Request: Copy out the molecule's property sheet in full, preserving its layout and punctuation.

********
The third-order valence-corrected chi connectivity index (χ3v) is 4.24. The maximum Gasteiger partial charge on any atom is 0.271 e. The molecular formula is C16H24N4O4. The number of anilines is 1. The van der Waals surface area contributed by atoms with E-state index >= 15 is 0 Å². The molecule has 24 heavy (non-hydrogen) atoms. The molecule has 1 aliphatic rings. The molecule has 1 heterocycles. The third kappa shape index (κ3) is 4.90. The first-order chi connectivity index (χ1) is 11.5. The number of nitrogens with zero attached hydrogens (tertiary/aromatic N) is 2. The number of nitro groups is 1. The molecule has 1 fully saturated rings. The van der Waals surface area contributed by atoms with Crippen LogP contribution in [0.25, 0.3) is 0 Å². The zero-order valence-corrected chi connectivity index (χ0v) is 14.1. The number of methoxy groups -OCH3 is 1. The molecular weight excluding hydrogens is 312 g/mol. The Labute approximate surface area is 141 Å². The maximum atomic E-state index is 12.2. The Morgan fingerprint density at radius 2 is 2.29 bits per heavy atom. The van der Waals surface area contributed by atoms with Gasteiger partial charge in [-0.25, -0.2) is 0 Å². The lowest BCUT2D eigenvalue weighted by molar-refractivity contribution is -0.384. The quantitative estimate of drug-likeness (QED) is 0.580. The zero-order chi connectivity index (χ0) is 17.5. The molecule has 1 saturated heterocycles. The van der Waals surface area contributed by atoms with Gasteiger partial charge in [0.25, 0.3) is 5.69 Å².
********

The third-order valence-corrected chi connectivity index (χ3v) is 4.24. The maximum Gasteiger partial charge on any atom is 0.271 e. The molecular formula is C16H24N4O4. The number of anilines is 1. The van der Waals surface area contributed by atoms with E-state index >= 15 is 0 Å². The molecule has 24 heavy (non-hydrogen) atoms. The molecule has 1 aliphatic rings. The molecule has 1 heterocycles. The third kappa shape index (κ3) is 4.90. The first-order chi connectivity index (χ1) is 11.5. The number of nitrogens with zero attached hydrogens (tertiary/aromatic N) is 2. The number of nitro groups is 1. The molecule has 1 fully saturated rings. The van der Waals surface area contributed by atoms with Crippen LogP contribution in [0.25, 0.3) is 0 Å². The zero-order valence-corrected chi connectivity index (χ0v) is 14.1. The number of methoxy groups -OCH3 is 1. The molecular weight excluding hydrogens is 312 g/mol. The Labute approximate surface area is 141 Å². The maximum atomic E-state index is 12.2. The Morgan fingerprint density at radius 2 is 2.29 bits per heavy atom. The van der Waals surface area contributed by atoms with Gasteiger partial charge in [-0.25, -0.2) is 0 Å². The lowest BCUT2D eigenvalue weighted by molar-refractivity contribution is -0.384. The quantitative estimate of drug-likeness (QED) is 0.580. The zero-order chi connectivity index (χ0) is 17.5. The molecule has 1 saturated heterocycles. The van der Waals surface area contributed by atoms with Gasteiger partial charge in [0.25, 0.3) is 5.69 Å².